“Other than the Great Cat Chase a few weeks ago, she’s never really been out of the courtyard,” Jess said. “I’m sure she feels the way we would if we were put in a harness and set down on Mars.”
For native San Diegans, any forced indoor time was borderline intolerable, and by three o’clock on Friday afternoon, the first sunny day in over a week, Trolley Barn Park was crawling with people seeking sunshine. The air had that bright, cold smell after all the pollution was washed from the clouds and the dirt was cleared from tree branches. The sky was an unreal royal blue. And Juno’s chestnut braids were a streak of playful red against the blue-green backdrop.
“Don’t tug her,” Jess reminded her gently.
Out of the corner of her eye, Jess saw Pigeon’s tail twitch just moments before she dove forward, catching something triumphantly in her paws. All that time she’d been hunkering down, she’d been on the hunt.
Juno squealed, delighted. “Mom!” She waved Jess over, and Jess halted just as Juno said, “Pigeon caught a praying mantis.”
That was a Hell No from Jess, but Fizzy jumped up, getting an eyeful of the six-inch-long insect Pigeon clearly had no idea what to do with. She trapped it, batted it with a paw, and simultaneously looked semi-disgusted by the entire thing.
“Juno,” Jess said, laughing, “baby, just get Pigeon to let it go.”
Juno bent, prying the cat’s paws apart and releasing the praying mantis, which calmly prowled away.
Fizzy settled back on the bench and, somehow, Jess knew what was coming. “We could all learn a lot from that cat.”
“Here we go,” she said.
“Jumping on an opportunity when we see it.”
“Mm-hmm,” Jess answered, distracted.
“Like, sure,” Fizzy continued, ignoring her, “I get being careful, but when the opportunity arises, take it.”
“Like Pigeon did?” Jess said, laughing. “She caught that poor thing and had zero clue what to do next.”
She felt Fizzy turn to look at her. “You think you wouldn’t know how to use thirty thousand dollars?”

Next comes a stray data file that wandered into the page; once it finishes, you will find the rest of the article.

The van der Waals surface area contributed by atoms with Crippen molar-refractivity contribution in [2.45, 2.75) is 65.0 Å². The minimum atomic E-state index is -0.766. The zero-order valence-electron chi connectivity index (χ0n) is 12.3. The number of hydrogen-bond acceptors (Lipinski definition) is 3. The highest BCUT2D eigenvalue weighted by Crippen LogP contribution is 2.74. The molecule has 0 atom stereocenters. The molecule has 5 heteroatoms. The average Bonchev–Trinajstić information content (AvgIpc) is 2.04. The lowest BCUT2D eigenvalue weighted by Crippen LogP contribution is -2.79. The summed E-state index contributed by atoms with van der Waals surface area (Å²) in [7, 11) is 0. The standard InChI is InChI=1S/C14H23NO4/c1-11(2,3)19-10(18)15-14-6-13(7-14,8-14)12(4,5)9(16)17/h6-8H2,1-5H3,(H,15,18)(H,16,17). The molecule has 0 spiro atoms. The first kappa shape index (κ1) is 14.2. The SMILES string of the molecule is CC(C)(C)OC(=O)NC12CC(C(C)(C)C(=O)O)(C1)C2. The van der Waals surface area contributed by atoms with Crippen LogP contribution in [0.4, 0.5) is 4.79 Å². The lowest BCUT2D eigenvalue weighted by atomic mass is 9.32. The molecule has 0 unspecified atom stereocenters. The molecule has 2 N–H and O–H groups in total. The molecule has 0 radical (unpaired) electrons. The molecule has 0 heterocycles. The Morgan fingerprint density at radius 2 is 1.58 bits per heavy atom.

“Actually, that’s the part that I’m stuck on—the greatest incentive and the biggest drawback. I need money, but in some ways, I think it’d be easier to do this purely for the sake of science or whatever.” She shrugged, tilting her face to the sky. “Being paid to ‘get to know River’ feels vaguely … illegal.”
Fizzy laughed. “And see, I put that in the ‘pro’ column.”
“You’re the adventurous one.”
“All I’m saying is you’d be insane to not do this.”
Jess let out a long, slow breath. “Trust me, I’m seriously considering it.”
“Good.” After a long stretch of quiet, Fizzy added, “Incidentally, I met someone I really like last night.”
They’d been together since almost seven thirty that morning, and she was only mentioning this now? “Really? Is he a match?”
“He is what’s known in science as an ‘organic match,’” Fizzy joked. “Daniel had a few people over, and this guy Rob was there. He’s Daniel’s brother’s friend from college and is now a banker, which I realize sounds so generic it has to be fake, but I made him show me his business card and it’s legit. It actually says ‘Banker.’ He’s funny and good-looking, and I was in peak Fizzy mode last night and he seemed charmed by it.”
“Peak Fizzy mode as in oral manifesto about the positive impact of romance novels on society? Or peak Fizzy mode as in spontaneously wallpapering your bedroom at midnight with pages from your favorite books?”